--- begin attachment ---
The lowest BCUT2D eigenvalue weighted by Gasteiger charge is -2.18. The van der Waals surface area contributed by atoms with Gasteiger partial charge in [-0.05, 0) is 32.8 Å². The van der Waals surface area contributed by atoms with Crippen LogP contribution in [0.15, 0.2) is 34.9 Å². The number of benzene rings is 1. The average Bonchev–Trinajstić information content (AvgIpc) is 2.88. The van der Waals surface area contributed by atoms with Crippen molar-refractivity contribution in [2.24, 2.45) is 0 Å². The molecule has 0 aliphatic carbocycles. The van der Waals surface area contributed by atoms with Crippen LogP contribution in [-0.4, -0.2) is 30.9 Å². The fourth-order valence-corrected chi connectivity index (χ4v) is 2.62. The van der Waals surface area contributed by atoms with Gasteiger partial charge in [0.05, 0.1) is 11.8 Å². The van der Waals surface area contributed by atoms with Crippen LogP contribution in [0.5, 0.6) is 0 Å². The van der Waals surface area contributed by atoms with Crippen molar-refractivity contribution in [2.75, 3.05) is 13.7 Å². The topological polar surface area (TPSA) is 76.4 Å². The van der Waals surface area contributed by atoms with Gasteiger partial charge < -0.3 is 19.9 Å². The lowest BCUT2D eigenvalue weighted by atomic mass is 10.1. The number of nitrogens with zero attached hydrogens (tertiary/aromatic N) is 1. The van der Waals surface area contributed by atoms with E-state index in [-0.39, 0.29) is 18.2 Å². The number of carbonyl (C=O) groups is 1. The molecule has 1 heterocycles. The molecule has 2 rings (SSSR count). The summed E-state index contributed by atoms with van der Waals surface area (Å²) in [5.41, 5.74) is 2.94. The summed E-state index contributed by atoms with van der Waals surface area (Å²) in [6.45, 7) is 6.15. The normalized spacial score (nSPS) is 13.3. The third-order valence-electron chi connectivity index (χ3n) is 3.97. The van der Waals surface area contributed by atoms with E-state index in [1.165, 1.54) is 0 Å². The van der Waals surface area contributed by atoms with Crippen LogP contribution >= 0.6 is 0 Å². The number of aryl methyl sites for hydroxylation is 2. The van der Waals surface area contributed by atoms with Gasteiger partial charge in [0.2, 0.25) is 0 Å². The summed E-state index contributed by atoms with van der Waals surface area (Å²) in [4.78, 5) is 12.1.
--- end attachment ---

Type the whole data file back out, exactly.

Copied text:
The lowest BCUT2D eigenvalue weighted by Gasteiger charge is -2.18. The van der Waals surface area contributed by atoms with Gasteiger partial charge in [-0.05, 0) is 32.8 Å². The van der Waals surface area contributed by atoms with Crippen LogP contribution in [0.15, 0.2) is 34.9 Å². The number of benzene rings is 1. The average Bonchev–Trinajstić information content (AvgIpc) is 2.88. The van der Waals surface area contributed by atoms with Crippen molar-refractivity contribution in [2.24, 2.45) is 0 Å². The molecule has 0 aliphatic carbocycles. The van der Waals surface area contributed by atoms with Crippen LogP contribution in [-0.4, -0.2) is 30.9 Å². The fourth-order valence-corrected chi connectivity index (χ4v) is 2.62. The van der Waals surface area contributed by atoms with Gasteiger partial charge in [0.05, 0.1) is 11.8 Å². The van der Waals surface area contributed by atoms with Crippen LogP contribution in [0.5, 0.6) is 0 Å². The van der Waals surface area contributed by atoms with Crippen molar-refractivity contribution in [2.75, 3.05) is 13.7 Å². The topological polar surface area (TPSA) is 76.4 Å². The van der Waals surface area contributed by atoms with Gasteiger partial charge < -0.3 is 19.9 Å². The lowest BCUT2D eigenvalue weighted by atomic mass is 10.1. The number of nitrogens with zero attached hydrogens (tertiary/aromatic N) is 1. The van der Waals surface area contributed by atoms with E-state index in [-0.39, 0.29) is 18.2 Å². The number of carbonyl (C=O) groups is 1. The molecule has 1 heterocycles. The molecule has 2 rings (SSSR count). The summed E-state index contributed by atoms with van der Waals surface area (Å²) in [5.41, 5.74) is 2.94. The summed E-state index contributed by atoms with van der Waals surface area (Å²) in [6.45, 7) is 6.15. The normalized spacial score (nSPS) is 13.3. The third-order valence-electron chi connectivity index (χ3n) is 3.97. The van der Waals surface area contributed by atoms with E-state index in [1.165, 1.54) is 0 Å². The van der Waals surface area contributed by atoms with Crippen LogP contribution >= 0.6 is 0 Å². The number of aryl methyl sites for hydroxylation is 2. The van der Waals surface area contributed by atoms with Gasteiger partial charge in [0.2, 0.25) is 0 Å². The summed E-state index contributed by atoms with van der Waals surface area (Å²) in [4.78, 5) is 12.1.